If you're aware of the ways in which wholesale clubs tempt the everyday shopper, you may be able to save even more money. By sticking to a list, allotting yourself a set amount of time, and only carrying cash, you can avoid the temptations that these stores present.

More articles from DealNews
Apr 10, 2014 10:01PM
If you only carry cash, you miss out on two good deals:  the 2% cash back you get from Costco for your annual spending (with executive membership), and the cashback on the AmEx card offered by Costco. 

And, since Costco's merchandise is ever-changing, if you pass up a really good deal, it probably won't be there next time you visit the store.

If you can't control yourself in a warehouse or big-box store, it's not the store's fault.

Apr 11, 2014 7:21AM
Shopped at Sam's before the local Costco opened. It was like night and day. Sam's was dirty and had bad customer service. Costco is clean and very friendly staff. Costco also has quality products.
Apr 11, 2014 7:17AM

This article is completely senseless. I work in marketing & I can tell you that ALL stores use the same techniques to sell you something!!!! They all use the "end cap trick" & most warehouse stores sell more electronics than your average variety store ( ex. Kmart, Target.....) So  they don't need to  compensate for electronics. Jewelry doesn't provide a large profit margin for stores. So why isn't the Jewelry counter positioned at the front of the store? Every store pretty much markets the same way. And have you ever known of a store that DOESN'T have customized deals? And as far as the music goes, well any bimbo knows that fast music makes you want to move faster thus if they play it in the store you will feel anxious at getting your shopping done sooner. If the music is slow, like in most stores, your more likely to stay awhile because this music relaxes you. Then your more likely to purchase more. AND since the warehouse clubs rarely play music... I mean come on people! Your shopping in a WAREHOUSE??? Unless they are giving out samples of something I've never tried before, I get bored very quickly. Thus, I pretty much stick to what I actually need. The only TRUE statement in this whole article is: " Costco makes most of its money from annual membership fees, which help it maintain its low prices. Those low prices in turn make customers feel like they're getting a good deal upon just walking in the door." Which in FACT they do since they sell their products barely over cost!


Apr 11, 2014 8:21AM
If people do not want to shop there they wont, but some folks need large quantities and for them its a deal, large family, small business, etc. CORAVETTE
Apr 11, 2014 7:09AM
Sam's club is dirty, poorly  stocked and even worse for customer service. Costco on the other hand is well lit, clean and every time, without fail, a store employee will ask if they can help with anything. That beats having to find an employee at Sam's, interrupt their texting or talking to another worker and then still not getting a answer. I still have cards to both but haven't been to Sams's in almost a year. You can tell it's a walmart company.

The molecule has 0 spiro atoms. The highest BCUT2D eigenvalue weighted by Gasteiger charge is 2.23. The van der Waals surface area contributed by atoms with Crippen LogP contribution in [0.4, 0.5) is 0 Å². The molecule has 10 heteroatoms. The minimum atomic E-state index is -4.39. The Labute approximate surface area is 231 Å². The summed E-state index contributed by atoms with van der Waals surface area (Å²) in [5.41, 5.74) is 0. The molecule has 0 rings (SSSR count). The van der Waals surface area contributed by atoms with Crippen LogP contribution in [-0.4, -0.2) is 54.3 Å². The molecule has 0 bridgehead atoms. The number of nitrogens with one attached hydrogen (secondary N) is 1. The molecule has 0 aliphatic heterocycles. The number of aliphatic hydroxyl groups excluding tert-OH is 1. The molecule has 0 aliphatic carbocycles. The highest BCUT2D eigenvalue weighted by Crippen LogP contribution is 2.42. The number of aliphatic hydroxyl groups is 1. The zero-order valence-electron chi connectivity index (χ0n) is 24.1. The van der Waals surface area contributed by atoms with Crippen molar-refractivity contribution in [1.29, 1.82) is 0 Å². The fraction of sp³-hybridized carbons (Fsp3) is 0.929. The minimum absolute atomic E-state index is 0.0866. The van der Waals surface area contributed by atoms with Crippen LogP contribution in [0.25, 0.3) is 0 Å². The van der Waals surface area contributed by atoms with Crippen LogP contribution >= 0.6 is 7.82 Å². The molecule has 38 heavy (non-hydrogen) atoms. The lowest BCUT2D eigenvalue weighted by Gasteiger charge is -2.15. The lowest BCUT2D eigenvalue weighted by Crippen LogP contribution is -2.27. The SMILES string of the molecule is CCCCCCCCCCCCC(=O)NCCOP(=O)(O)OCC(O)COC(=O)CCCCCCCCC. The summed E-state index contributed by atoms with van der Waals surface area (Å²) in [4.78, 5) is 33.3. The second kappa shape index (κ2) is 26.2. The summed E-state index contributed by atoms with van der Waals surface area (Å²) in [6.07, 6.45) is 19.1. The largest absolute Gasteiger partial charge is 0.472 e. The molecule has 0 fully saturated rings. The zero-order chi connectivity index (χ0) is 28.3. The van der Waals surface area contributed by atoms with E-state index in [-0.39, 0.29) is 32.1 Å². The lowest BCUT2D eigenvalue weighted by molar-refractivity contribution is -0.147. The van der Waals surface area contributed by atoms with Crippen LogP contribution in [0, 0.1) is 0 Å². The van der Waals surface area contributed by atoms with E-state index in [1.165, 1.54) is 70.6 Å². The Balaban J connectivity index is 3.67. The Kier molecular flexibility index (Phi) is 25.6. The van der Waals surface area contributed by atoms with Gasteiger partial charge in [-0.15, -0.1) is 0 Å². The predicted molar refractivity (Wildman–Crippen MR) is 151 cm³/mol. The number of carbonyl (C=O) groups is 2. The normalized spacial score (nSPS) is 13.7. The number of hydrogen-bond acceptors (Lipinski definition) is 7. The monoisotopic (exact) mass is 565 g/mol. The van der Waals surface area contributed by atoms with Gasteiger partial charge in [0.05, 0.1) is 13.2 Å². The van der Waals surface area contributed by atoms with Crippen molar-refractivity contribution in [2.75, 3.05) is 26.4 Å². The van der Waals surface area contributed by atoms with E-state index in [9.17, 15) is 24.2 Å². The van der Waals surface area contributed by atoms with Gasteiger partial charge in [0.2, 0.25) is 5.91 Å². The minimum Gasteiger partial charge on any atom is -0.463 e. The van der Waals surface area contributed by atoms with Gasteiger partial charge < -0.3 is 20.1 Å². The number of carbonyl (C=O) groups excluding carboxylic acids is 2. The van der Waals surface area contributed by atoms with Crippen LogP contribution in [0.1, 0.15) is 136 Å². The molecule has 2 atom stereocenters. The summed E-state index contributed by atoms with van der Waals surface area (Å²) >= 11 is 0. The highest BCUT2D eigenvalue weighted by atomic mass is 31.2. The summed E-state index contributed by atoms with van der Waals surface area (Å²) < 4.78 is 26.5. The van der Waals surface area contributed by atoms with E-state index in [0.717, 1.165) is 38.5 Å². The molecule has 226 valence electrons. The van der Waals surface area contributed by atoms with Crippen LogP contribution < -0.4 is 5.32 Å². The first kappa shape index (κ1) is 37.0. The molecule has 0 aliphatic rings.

Apr 11, 2014 11:49AM
Kevin <> I very much resent your assessment.  Anywhere you shop near a city you will find what you describe as unkempt people.  Some of those people are kinder and more compassionate that those dressed more suitable in your tastes.  A set of classy clothes and a Ivy League education does not make for better people.  Check out your government SUITS.  I happen to have been a construction company owner with a college education that frequently shopped in my torn or dirty work clothes.  No one would have guessed I was pulling down six figures.  Looks can be deceiving.
Apr 11, 2014 9:05AM
I go with a list, I know that I'm going to get things that aren't on my list, but I try to make smart choices. We buy only certain things at the bulk stores - like pet food, paper products, freezable foods, toothpaste, etc. Very rarely do I make a "splurge" purchase that I regret later.
Apr 11, 2014 2:43AM
I sometimes can visit Costco and just purchase the items that I needed that brought me in, usually PT and TP. When I am there I like to cruise all the food aisles to see if there is something deliciously different to try.  About 85% of the time I buy some food items based on an impulse.
Apr 11, 2014 10:03AM

Having done retail and food floor advertising, I can tell you that food stores can sway only seven (7%) percent of the buying public. Everyone else is pretty much going to go to the same store every time. Now when you translate that 7% into the large, full color double spread advertising pages and flyers produced weekly by every food store you can see just how much even that low percentage is worth. We have all read about the trick of putting certain items at specific levels for different customers and other such marketing point of sale tricks.

I love the little tricks like People, Readers Digest and Time magazines at the 10 item or less while the more lurid rags (plus the above) are at the longer line checkouts. When the lines are backed up, the magazines fly off the shelves. When lines move quickly people don't have time to read the cover and therefore don't buy. Stores close off tills just to slow down the check out by a little so the high profit quick movers have a little longer to snare you.